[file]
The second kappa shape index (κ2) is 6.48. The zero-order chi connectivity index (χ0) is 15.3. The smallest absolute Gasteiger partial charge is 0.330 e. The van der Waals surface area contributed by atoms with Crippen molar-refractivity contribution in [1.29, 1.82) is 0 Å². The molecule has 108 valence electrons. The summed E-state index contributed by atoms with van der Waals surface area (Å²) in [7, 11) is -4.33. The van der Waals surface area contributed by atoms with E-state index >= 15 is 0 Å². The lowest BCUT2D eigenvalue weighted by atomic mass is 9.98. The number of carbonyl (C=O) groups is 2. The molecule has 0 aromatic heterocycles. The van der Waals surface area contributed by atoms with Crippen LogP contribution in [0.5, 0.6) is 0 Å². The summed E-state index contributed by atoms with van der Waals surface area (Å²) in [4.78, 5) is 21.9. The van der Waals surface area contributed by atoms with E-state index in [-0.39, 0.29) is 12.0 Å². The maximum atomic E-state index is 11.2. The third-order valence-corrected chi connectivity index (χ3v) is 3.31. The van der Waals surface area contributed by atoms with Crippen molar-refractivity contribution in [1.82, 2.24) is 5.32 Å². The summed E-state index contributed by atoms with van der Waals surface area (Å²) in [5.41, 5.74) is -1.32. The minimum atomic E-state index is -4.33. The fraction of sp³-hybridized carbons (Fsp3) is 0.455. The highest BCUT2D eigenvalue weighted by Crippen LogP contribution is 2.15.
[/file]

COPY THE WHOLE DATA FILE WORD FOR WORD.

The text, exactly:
The second kappa shape index (κ2) is 6.48. The zero-order chi connectivity index (χ0) is 15.3. The smallest absolute Gasteiger partial charge is 0.330 e. The van der Waals surface area contributed by atoms with Crippen molar-refractivity contribution in [1.29, 1.82) is 0 Å². The molecule has 108 valence electrons. The summed E-state index contributed by atoms with van der Waals surface area (Å²) in [7, 11) is -4.33. The van der Waals surface area contributed by atoms with E-state index >= 15 is 0 Å². The lowest BCUT2D eigenvalue weighted by atomic mass is 9.98. The number of carbonyl (C=O) groups is 2. The molecule has 0 aromatic heterocycles. The van der Waals surface area contributed by atoms with Crippen LogP contribution in [0.5, 0.6) is 0 Å². The summed E-state index contributed by atoms with van der Waals surface area (Å²) in [4.78, 5) is 21.9. The van der Waals surface area contributed by atoms with E-state index in [-0.39, 0.29) is 12.0 Å². The maximum atomic E-state index is 11.2. The third-order valence-corrected chi connectivity index (χ3v) is 3.31. The van der Waals surface area contributed by atoms with Crippen molar-refractivity contribution in [1.82, 2.24) is 5.32 Å². The summed E-state index contributed by atoms with van der Waals surface area (Å²) in [5.41, 5.74) is -1.32. The minimum atomic E-state index is -4.33. The fraction of sp³-hybridized carbons (Fsp3) is 0.455. The highest BCUT2D eigenvalue weighted by Crippen LogP contribution is 2.15.